Seasonal allergies have become commonplace among the conditions that affect Romanians in growing numbers from one year to the next over the last few decades
Seasonal allergies have become commonplace among the conditions that affect Romanians in growing numbers from one year to the next over the last few decades. In Romania, things are not that different from the rest of Europe, where around 21 to 23% of people have allergic rhinitis, while 30% of them suffer from hives. In addition, studies show that over the next 5 to 7 years, one of out two children will manifest one form or another of allergy. In Romania, for the last three years or so, a certain form of allergy has become more and more widespread, the so-called ambrosia allergy, caused by the plant called Ambrosia Artemisiifolia, the common ragweed. It manifests by a variety of symptoms, such as rhinitis, reddened eyes, and itching, which is interferes severely with a patient's day to day functioning. In very polluted cities, like Bucharest, allergies are more and more severe and widespread. We spoke about this rising phenomenon with an allergy specialist, Dr. Violeta Perla:
“Particulate pollution in itself does not necessarily trigger allergies, but the Diesel particulates that have flooded Bucharest and busier cities, with very large fleets of cars, increase the potential of pollution for causing allergy. Their allergenic potential rises 400 to 600 times, and that explains why in urban environments the severity of allergies is much higher than in the countryside. You'd expect things to work the other way around, to have more allergies in the countryside, where pollen is prevalent. In fact, allergies are more severe in cities, where pollen exists in smaller quantities, but where the potential is higher because of Diesel emissions and many other kinds of emissions. A Pandora's box was opened with the emergence of ambrosia allergies. In Romania this type of allergy has not yet begun to be contained. The number of patients is on the rise, and the severity is rising too. Most patients begin with seasonal allergic rhinitis and reddened eyes, and after a few years associated asthma develops, also seasonal, but which can become chronic. Finally, which makes it even worse, the patient may develop an allergy to fresh fruit and vegetables.”
Naturally, people seek remedies for allergies, even though they cannot be cured completely, but they can be kept in check with drug treatments, says Dr. Violeta Perla:
“The regular therapy only keeps under control the manifestations of the condition, and does not operate on the mechanism that produces it. The only thing that we can do to improve to a certain degree the daily life of the patient is by applying specific allergenic immunotherapy. These are a kind of therapeutic vaccines that allow a normal life, even when exposed to pollens. These vaccines render symptoms minimal, preventing the condition from worsening, in order to prevent complications and allow patients to go about their daily life.”
Unfortunately, these vaccines are costly, just as the tests and treatment are, and can be unaffordable for Romanians. A recent study from an insurance company tried to calculate the costs incurred by patients treating allergies. Here is actuary director Marius Constantinescu:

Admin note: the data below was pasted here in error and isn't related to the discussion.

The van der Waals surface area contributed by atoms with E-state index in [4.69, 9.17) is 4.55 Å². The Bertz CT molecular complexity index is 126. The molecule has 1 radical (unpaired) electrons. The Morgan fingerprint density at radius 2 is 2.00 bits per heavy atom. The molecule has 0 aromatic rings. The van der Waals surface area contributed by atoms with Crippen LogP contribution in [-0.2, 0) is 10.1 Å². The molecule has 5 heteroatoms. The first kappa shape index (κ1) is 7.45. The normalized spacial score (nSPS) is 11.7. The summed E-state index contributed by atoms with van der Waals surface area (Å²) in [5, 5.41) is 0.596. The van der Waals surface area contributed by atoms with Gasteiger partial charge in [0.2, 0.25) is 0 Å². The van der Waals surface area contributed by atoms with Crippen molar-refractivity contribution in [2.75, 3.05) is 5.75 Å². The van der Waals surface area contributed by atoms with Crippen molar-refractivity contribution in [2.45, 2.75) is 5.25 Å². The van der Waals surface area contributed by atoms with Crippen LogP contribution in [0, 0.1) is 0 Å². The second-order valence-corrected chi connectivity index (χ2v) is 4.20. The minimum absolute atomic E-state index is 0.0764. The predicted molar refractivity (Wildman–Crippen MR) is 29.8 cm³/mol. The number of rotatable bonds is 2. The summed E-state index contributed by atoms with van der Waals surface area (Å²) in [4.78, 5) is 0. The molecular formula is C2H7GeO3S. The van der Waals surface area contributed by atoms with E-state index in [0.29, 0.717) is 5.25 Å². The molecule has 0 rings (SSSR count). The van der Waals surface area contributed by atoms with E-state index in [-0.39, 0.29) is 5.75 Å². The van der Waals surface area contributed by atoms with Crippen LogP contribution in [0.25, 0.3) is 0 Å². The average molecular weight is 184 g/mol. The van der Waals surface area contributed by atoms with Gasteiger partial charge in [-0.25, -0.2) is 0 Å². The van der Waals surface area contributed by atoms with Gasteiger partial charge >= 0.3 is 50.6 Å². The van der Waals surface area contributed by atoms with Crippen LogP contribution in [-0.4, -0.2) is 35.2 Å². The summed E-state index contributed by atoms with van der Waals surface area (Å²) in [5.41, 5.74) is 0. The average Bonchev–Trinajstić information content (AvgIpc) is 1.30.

“We followed the convoluted path that an insured person has to follow, an allergy patient. Initially they go to their family physician because of symptoms. The latter analyze the situation, make a diagnosis, and the patient is sent to a specialist, be it dermatology or alergology. Each physician prescribes certain tests. Every step of the way incurs costs, because most tests are performed in private clinics, which increases the bills. A consultation, for instance, is 200 lei at the least. Overall, these tests, consultations and treatments may reach upwards of 4,000 lei annually, about 900 Euro, which the patients have to fork out themselves if they are not insured.”
A large part of these costs, therefore, are covered by the patients themselves, even though they are part of the public health insurance system. However, the number and complexity of tests and treatments covered by the public system is very limited. Physicians dealing with allergy conditions are confirming this, telling us that many patients don't have a choice and have to cover these expenses, which can get very high.
However, there are also private insurers for healthcare, providing optional policies. These, unfortunately, are only accessible to patients with above average incomes. Taking that into consideration, some insurance companies have put together special affordable policies for allergy sufferers. They start from 1,600 lei per year, and cover a wide array of procedures anywhere in the country. Here is Alexandra Durbaca, executive with an insurance company:
“In my opinion, nowadays a parent pays more than 1,600 lei per year for medical investigations for a healthy child with occasional conditions. In the case of a sick child, costs rise considerably. Over the last years, we have seen parents gravitating more and more towards the private insurance sector. The costs of a policy are no longer prohibitive, as they used to be, or how most people believe they are. What is important is for people to get informed and to seek out these financial solutions, because they can find them in Romania now.”
Right now, the Romanian Parliament is debating a bill aimed at protecting people with allergies and associated conditions.